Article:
“When you promote self agency within families looking to move themselves forward, it doesn’t just provide them access to all of the services, it actually amplifies how quickly they move out of dependency. Empowering them, ultimately, is the key, and when you empower someone, you’re giving them access to the services and benefits that they need to make sure they meet all their individual needs.”
Hauke added that helping individuals with everything from child care to employment to training leads to them “becoming better parents, becoming better citizens as a community” and creating “a strong workforce.”
“When we’re able to provide families this shift from dependency to self-sufficiency through self-empowerment and their own self-agency, then we’re able to increase our community’s positive benefits on multiple levels,” Hauke said. “Bringing Ohio Means Jobs up to the North High Business Center would mean that we’re locating all of our services under one roof. It’s an opportunity for folks who are seeking workforce development opportunities to also access those emergency interventions in a one-stop shop idea. It helps them to make sure that they’re accessing everything that they’re qualified for.”
Wise added that HCCAO operates all of their departments under one roof in Greenfield already at the Jefferson Street Business Center and gave an example of a success story. She told commissioners that a single mother of a young child was located at the homeless shelter. HCCAO referred her to various departments — WIC, Early Head Start, housing, food assistance, OhioMeansJobs, etc. — and now the woman is getting established with a house and a job.
“This person is going to be independent, because she’s worked with all of our offices in Hillsboro,” Wise said.
“But we’ve also had to transport her here, here, here. She’s trying to get everywhere, and again, we really see it beneficial if we could be located in one facility, just like we did in Greenfield.”
For a timeline, Wise said she thought it would be at least an 18-month project, and she thought they would have to have “90- to 95-percent funding.”
• A $56,250 request, also from HCCAO, to purchase additional space at the North High Business Center for a child care center.
“We did a community assessment as part of our strategic plan a year and a half ago,” Wise said. “Of the top 10 areas, three of those involved child care.”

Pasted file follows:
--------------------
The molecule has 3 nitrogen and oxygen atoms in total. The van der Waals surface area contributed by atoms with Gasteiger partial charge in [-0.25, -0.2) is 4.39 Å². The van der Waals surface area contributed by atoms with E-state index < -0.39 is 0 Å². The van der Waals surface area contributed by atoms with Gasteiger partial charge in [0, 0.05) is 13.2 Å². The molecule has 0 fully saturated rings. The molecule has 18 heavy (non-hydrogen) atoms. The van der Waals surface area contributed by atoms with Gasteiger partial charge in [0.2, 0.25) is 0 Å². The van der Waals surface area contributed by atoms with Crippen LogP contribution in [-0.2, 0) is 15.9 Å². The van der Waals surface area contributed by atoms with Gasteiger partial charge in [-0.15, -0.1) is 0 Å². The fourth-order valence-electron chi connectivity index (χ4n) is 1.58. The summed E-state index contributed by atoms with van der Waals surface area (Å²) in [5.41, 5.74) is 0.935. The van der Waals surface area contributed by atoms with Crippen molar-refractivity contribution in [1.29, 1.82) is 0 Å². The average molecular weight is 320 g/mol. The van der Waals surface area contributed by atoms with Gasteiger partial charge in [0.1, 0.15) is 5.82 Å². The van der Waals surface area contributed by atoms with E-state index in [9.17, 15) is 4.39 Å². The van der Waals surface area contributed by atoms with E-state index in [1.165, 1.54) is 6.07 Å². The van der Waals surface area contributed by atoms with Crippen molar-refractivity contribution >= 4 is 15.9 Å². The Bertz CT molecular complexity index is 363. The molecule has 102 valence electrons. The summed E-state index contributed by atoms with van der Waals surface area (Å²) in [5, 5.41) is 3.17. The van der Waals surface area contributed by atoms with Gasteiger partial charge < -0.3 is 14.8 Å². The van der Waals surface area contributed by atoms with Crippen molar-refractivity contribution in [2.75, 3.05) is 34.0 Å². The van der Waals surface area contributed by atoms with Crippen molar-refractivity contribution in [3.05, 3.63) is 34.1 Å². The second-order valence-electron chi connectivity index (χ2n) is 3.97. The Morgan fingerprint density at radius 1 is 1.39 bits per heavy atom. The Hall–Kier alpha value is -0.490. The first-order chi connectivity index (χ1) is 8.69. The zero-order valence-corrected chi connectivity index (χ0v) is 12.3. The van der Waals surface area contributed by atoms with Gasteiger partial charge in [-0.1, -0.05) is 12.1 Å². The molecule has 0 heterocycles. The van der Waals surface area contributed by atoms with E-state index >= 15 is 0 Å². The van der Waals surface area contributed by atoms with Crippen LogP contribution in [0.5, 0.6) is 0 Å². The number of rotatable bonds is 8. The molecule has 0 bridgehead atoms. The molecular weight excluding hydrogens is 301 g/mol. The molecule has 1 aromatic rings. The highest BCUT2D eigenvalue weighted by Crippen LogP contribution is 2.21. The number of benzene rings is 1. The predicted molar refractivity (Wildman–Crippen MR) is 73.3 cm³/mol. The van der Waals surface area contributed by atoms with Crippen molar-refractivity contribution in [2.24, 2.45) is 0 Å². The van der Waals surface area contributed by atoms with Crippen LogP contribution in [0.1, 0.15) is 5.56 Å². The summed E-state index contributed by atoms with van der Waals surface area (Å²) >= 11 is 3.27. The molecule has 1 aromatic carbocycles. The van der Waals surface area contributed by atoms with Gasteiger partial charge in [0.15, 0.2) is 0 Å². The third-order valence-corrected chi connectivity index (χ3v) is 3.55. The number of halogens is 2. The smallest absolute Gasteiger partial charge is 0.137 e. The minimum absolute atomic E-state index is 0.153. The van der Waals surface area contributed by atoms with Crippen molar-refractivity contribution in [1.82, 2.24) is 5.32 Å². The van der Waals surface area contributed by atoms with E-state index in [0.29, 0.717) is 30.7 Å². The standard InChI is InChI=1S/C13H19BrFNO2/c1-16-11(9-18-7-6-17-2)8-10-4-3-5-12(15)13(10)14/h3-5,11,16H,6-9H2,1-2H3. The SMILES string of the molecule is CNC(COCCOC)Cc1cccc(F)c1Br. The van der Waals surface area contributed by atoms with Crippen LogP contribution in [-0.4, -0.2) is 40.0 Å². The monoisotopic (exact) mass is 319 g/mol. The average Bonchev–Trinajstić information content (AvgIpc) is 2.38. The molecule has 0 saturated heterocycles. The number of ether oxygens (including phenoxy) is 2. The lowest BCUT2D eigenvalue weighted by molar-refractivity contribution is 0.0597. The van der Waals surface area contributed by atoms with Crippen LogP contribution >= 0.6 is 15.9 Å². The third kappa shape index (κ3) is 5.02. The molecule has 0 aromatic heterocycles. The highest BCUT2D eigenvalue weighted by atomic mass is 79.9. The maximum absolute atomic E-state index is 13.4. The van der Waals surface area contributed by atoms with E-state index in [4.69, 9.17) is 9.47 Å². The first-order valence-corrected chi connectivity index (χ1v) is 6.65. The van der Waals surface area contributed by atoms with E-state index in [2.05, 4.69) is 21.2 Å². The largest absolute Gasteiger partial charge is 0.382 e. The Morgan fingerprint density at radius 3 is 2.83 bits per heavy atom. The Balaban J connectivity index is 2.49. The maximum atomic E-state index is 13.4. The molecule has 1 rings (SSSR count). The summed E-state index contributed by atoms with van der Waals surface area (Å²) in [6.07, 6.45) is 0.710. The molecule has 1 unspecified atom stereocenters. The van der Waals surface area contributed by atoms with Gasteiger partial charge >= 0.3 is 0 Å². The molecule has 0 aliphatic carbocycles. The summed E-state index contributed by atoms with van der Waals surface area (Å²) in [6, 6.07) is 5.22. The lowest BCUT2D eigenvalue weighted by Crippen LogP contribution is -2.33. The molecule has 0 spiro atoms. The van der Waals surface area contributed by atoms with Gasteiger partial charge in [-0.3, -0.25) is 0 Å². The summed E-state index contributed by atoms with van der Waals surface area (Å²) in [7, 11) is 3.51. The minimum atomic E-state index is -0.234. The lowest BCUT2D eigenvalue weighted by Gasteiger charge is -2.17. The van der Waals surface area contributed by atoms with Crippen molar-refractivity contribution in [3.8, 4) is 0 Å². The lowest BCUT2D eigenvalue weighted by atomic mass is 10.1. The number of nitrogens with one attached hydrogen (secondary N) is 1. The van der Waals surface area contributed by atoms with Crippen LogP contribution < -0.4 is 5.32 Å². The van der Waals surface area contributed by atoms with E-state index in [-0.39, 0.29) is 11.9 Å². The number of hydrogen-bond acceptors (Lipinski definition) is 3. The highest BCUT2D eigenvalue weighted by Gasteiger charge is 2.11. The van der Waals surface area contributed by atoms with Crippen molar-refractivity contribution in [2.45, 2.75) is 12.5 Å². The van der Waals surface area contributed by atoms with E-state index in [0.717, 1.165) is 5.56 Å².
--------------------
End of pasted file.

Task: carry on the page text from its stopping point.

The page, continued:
She said that there is a need for extended hours to accommodate individuals who work different shifts or who work out of town and cannot pick up their child during the usual 6 a.m.-5 p.m. range that a child care center operates.
“That’s very, very important to us to try to meet their needs, particularly when I think everybody is struggling to find a workforce,” Wise said.
Wise said that this money would go toward acquiring “the space, as you walk into the Community Action area, to the right hand side” at the North High Business Center.
“We have the funds to renovate that space. We just need to be able to purchase the space, which isn’t allowed within our funding guidelines,” Wise said.
She brought that up again when Daniels asked his questions about a backup plan, as Wise said their funds “can only allow us to renovate the space,” not buy it, which is “unallowable.” Therefore, HCCAO would absolutely have to have 100 percent of their ask for that project.
In addition to the larger requests heard Wednesday, there are two other, smaller project requests that commissioners have already agreed to fund but on which they have not yet taken official action.
“Hopefully in the next few weeks, we’re going to be working on drafting resolutions to award them the money,” Oberrecht said.
That includes a request from the Highland County Libraries for mobile hotspots, which commissioners agreed in September to fund.
“The library hotspots are something that we discussed last year when this money first became available, and I think we became aware very quickly of the requirements that were going to go into making an award of that kind to the public library,” Daniels said. “We have kind of delayed on taking action on that, but I think that we’ve indicated last year that it’s something that we wanted to do.”
In addition, the Highland County Senior Center is seeking $10,000 for their home-delivered meal program for Hillsboro residents. While Senior Center Director Mechell Frost was at the meeting Wednesday for an Older Americans Month proclamation, the commission invited her to talk about the proposal.
Frost said the $10,000 would help the center offset some of the rising costs of gas and food and ensure the program can continue.
“During the pandemic, we weren’t able to fundraise as much as we liked, obviously, because it was impossible to have large crowds of people,” she said. “With the food costs now, it’s just crazy. Obviously, you guys have been to the grocery store now and you know food costs have gone up.
“We are financially stable, and we want to keep it that way. We work really hard. If we ask for funds for our sponsorships, if we get $500, I want to turn that money into $2,000. We just come up with the best way we can to utilize the funds that we have.”
Duncan told her that the commission intends to grant their request.
“We really appreciate that,” Frost said. “Thank you so much. It’s been a long two years, and we have really powered through.”
For more from Wednesday’s meeting, click the links below.